August 25, 2011
In the wake of Steve Jobs’s unexpected resignation as CEO of Apple, Wired.com has reprinted the essay I wrote as the introduction to the updated edition of West of Eden in 2009—twenty years after its original publication. Here’s an abridged version:
Everyone loves Apple today. Apple sells us lustrous white laptops and impossibly slim music players and software that transforms bedrooms into recording studios and cell phones that function as fabulous electronic toys. Apple confronted first the music labels and then the mobile phone carriers, forcing change on two of the world’s most monopolistic and hidebound industries. Apple papers our cities with dancing silhouettes and exhorts us in banners to “think different.” Apple is not just a source of profits but a source of joy.
But spin the time machine back a quarter-century. In the mid-1980s, the man now credited with all this was ejected from his company in the power struggle that West of Eden recounts. Defrocked and disillusioned, the young Steve Jobs—he’d turned 30 just a few months earlier — had to watch in exile as his expulsion was celebrated on Wall Street and in the media.
Yes, people agreed, Jobs was brilliant, but he was far too reckless and impulsive to suit the Fortune 500 corporation Apple had become. He was an entrepreneur, and sooner or later the entrepreneurs had to go so their companies could settle down to business. John Sculley, the suave East Coast marketing executive Jobs had recruited from PepsiCo less than three years before, took for himself the mantle of Apple’s visionary leader. Nearly everyone pretended not to notice how badly it fit.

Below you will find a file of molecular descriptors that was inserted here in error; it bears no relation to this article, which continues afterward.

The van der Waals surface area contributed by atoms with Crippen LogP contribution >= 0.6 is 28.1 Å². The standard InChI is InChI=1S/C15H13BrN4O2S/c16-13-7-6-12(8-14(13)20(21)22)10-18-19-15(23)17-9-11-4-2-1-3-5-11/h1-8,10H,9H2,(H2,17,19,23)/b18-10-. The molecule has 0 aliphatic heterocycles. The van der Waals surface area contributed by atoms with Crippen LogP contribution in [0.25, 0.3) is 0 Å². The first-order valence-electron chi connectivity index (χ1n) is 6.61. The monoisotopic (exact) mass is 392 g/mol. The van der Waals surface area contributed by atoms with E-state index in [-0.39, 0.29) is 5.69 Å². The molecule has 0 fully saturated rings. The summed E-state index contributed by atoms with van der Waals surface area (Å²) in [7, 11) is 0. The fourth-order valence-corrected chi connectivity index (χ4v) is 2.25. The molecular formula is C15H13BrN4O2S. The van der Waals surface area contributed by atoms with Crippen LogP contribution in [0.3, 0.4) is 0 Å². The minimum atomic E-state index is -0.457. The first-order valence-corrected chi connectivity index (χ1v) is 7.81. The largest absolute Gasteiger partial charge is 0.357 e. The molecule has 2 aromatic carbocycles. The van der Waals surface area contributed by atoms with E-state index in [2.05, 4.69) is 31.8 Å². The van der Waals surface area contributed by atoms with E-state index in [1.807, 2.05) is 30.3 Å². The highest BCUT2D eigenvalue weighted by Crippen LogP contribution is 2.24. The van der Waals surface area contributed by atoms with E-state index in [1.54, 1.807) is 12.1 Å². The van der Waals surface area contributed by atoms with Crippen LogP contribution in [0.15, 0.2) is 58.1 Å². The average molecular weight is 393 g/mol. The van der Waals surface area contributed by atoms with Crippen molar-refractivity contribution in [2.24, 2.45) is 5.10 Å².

For awhile, all went well. Sales were up. The new regime got great press. Sculley penned a best-selling book and took on celebrity status. Meanwhile, however, the product line proliferated willy-nilly, confusing customers and blurring the image. And when Sculley’s much-heralded tablet device, the Newton, finally appeared in 1993, its wretched performance and dismal sales made it the Edsel of Silicon Valley. Sculley was soon out. By early 1997, two CEOs later, Apple appeared to have fallen into a death spiral. Wired published an issue with a one-word cover line: “Pray.”
But in the meantime Apple bought NeXT, the computer company Jobs had started after Sculley showed him the door. NeXT had never been terribly successful, but Apple desperately needed its software, and Jobs was part of the bargain. When the latest CEO was sacked, Jobs simply walked in and assumed power. He negotiated a truce with Microsoft, Apple’s one-time nemesis. He put Jonathan Ive in charge of design and brought in Tim Cook, Compaq’s self-styled “Attila the Hun of inventory,” to run manufacturing. [Cook has just been named CEO now that Jobs has stepped down.] He focused marketing around a single message—the “Think Different” campaign from Chiat/Day, the ad agency behind the unforgettable “1984” TV spot that had launched the Mac. He terminated the licensing deals that enabled other manufacturers to undercut Apple with Mac clones. He cut operating expenses nearly in half. Within months, Apple was back in the black.
It was a stunning performance. But how did Jobs go from the out-of-control kid who lost a boardroom showdown in 1985 to the leader who took command in 1997 and steered the company with uncanny precision ever since?